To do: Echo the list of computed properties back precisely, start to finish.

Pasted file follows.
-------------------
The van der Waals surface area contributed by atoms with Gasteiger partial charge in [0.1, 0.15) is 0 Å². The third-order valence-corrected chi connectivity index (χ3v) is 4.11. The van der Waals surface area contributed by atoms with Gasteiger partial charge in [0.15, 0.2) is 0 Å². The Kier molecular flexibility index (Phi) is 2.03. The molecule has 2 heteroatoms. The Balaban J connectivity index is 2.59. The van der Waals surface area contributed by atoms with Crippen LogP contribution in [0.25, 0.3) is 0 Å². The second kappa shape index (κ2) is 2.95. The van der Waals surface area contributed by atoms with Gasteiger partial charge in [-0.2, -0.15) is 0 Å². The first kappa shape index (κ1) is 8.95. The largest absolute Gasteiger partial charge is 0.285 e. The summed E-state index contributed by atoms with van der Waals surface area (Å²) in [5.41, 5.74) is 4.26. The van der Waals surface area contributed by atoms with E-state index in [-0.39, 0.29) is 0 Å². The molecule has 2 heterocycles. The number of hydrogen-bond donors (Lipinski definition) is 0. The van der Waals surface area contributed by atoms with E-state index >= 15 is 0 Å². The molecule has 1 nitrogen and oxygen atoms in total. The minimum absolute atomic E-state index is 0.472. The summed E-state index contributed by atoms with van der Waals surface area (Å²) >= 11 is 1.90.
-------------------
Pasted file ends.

The van der Waals surface area contributed by atoms with Gasteiger partial charge in [0.1, 0.15) is 0 Å². The third-order valence-corrected chi connectivity index (χ3v) is 4.11. The van der Waals surface area contributed by atoms with Gasteiger partial charge in [0.15, 0.2) is 0 Å². The Kier molecular flexibility index (Phi) is 2.03. The molecule has 2 heteroatoms. The Balaban J connectivity index is 2.59. The van der Waals surface area contributed by atoms with Crippen LogP contribution in [0.25, 0.3) is 0 Å². The second kappa shape index (κ2) is 2.95. The van der Waals surface area contributed by atoms with Gasteiger partial charge in [-0.2, -0.15) is 0 Å². The first kappa shape index (κ1) is 8.95. The largest absolute Gasteiger partial charge is 0.285 e. The summed E-state index contributed by atoms with van der Waals surface area (Å²) in [5.41, 5.74) is 4.26. The van der Waals surface area contributed by atoms with E-state index in [-0.39, 0.29) is 0 Å². The molecule has 2 heterocycles. The number of hydrogen-bond donors (Lipinski definition) is 0. The van der Waals surface area contributed by atoms with E-state index >= 15 is 0 Å². The molecule has 1 nitrogen and oxygen atoms in total. The minimum absolute atomic E-state index is 0.472. The summed E-state index contributed by atoms with van der Waals surface area (Å²) >= 11 is 1.90.